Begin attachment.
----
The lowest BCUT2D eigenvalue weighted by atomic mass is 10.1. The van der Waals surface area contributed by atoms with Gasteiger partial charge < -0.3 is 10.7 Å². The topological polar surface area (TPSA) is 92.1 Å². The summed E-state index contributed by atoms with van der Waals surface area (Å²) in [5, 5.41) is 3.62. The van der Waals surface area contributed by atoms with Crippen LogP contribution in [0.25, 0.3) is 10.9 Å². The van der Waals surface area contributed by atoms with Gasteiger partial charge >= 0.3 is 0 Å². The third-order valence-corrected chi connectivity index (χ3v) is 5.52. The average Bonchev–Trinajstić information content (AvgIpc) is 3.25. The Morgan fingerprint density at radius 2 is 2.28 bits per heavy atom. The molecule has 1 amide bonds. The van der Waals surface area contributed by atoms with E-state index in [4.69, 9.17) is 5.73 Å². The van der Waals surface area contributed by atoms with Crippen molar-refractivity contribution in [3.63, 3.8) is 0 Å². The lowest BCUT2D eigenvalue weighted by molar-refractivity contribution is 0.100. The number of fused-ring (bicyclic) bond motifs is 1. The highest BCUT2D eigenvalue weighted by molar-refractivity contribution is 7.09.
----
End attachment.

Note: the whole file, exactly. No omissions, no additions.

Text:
The lowest BCUT2D eigenvalue weighted by atomic mass is 10.1. The van der Waals surface area contributed by atoms with Gasteiger partial charge < -0.3 is 10.7 Å². The topological polar surface area (TPSA) is 92.1 Å². The summed E-state index contributed by atoms with van der Waals surface area (Å²) in [5, 5.41) is 3.62. The van der Waals surface area contributed by atoms with Crippen LogP contribution in [0.25, 0.3) is 10.9 Å². The van der Waals surface area contributed by atoms with Gasteiger partial charge >= 0.3 is 0 Å². The third-order valence-corrected chi connectivity index (χ3v) is 5.52. The average Bonchev–Trinajstić information content (AvgIpc) is 3.25. The Morgan fingerprint density at radius 2 is 2.28 bits per heavy atom. The molecule has 1 amide bonds. The van der Waals surface area contributed by atoms with E-state index in [4.69, 9.17) is 5.73 Å². The van der Waals surface area contributed by atoms with Crippen molar-refractivity contribution in [3.63, 3.8) is 0 Å². The lowest BCUT2D eigenvalue weighted by molar-refractivity contribution is 0.100. The number of fused-ring (bicyclic) bond motifs is 1. The highest BCUT2D eigenvalue weighted by molar-refractivity contribution is 7.09.